1992-11-01

    The inorganic constituents or ash contained in pulverized coal significantly increase the environmental and economic costs of coal utilization. For example, ash particles produced during combustion may deposit on heat transfer surfaces, decreasing heat transfer rates and increasing maintenance costs. The minimization of particulate emissions often requires the installation of cleanup devices such as electrostatic precipitators, also adding to the expense of coal utilization. Despite these costly problems, a comprehensive assessment of the ash formation and had never been attempted. At the start of this program, it was hypothesized that ash deposition and ash particle emissions both depended upon the size and chemical composition of individual ash particles. Questions such as: What determines the size of individual ash particles What determines their composition Whether or not particles deposit How combustion conditions, including reactor size, affect these processes remained to be answered. In this 6-year multidisciplinary study, these issues were addressed in detail. The ambitious overall goal was the development of a comprehensive model to predict the size and chemical composition distributions of ash produced during pulverized coal combustion. Results are described.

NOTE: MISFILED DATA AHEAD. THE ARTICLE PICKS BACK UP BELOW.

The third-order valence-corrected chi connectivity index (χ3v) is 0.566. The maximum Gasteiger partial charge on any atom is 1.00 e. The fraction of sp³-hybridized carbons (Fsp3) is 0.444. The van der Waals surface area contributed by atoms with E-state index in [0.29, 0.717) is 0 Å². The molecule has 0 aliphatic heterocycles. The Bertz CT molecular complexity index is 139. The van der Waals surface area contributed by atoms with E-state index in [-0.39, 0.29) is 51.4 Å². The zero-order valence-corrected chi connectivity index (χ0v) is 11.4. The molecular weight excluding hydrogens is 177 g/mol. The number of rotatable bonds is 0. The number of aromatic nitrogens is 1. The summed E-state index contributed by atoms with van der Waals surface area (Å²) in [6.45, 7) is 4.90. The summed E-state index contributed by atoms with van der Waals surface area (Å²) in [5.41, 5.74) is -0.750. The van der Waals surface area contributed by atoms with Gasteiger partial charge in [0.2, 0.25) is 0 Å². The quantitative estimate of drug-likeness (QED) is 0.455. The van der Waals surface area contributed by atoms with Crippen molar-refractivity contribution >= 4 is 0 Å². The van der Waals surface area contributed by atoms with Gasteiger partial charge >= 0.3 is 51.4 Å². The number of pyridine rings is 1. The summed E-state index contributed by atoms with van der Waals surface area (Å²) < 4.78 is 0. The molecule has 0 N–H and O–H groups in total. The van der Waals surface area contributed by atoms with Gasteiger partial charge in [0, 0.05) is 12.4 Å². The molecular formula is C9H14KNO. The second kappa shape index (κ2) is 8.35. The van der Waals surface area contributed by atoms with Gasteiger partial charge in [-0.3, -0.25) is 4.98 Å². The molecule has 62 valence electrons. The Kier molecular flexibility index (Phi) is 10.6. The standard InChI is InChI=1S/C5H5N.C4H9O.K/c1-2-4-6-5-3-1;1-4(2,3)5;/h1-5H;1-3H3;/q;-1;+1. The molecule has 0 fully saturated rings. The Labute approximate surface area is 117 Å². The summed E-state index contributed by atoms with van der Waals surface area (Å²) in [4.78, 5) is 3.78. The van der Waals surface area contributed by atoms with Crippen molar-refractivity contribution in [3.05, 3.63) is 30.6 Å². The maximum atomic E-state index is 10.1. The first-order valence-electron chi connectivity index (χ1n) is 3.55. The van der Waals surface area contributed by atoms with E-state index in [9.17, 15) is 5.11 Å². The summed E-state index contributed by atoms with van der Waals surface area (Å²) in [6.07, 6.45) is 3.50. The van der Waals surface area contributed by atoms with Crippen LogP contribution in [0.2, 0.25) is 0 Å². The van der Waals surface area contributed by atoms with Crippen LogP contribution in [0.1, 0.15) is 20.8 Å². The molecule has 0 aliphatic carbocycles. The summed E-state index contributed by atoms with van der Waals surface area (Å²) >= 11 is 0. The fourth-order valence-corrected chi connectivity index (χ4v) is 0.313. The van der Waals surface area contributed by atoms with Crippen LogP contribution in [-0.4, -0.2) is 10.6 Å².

8. The influence of dissolved phosphorus molecular form on recalcitrance and bioavailability

    International Nuclear Information System (INIS)

    Li, Bo; Brett, Michael T.

    2013-01-01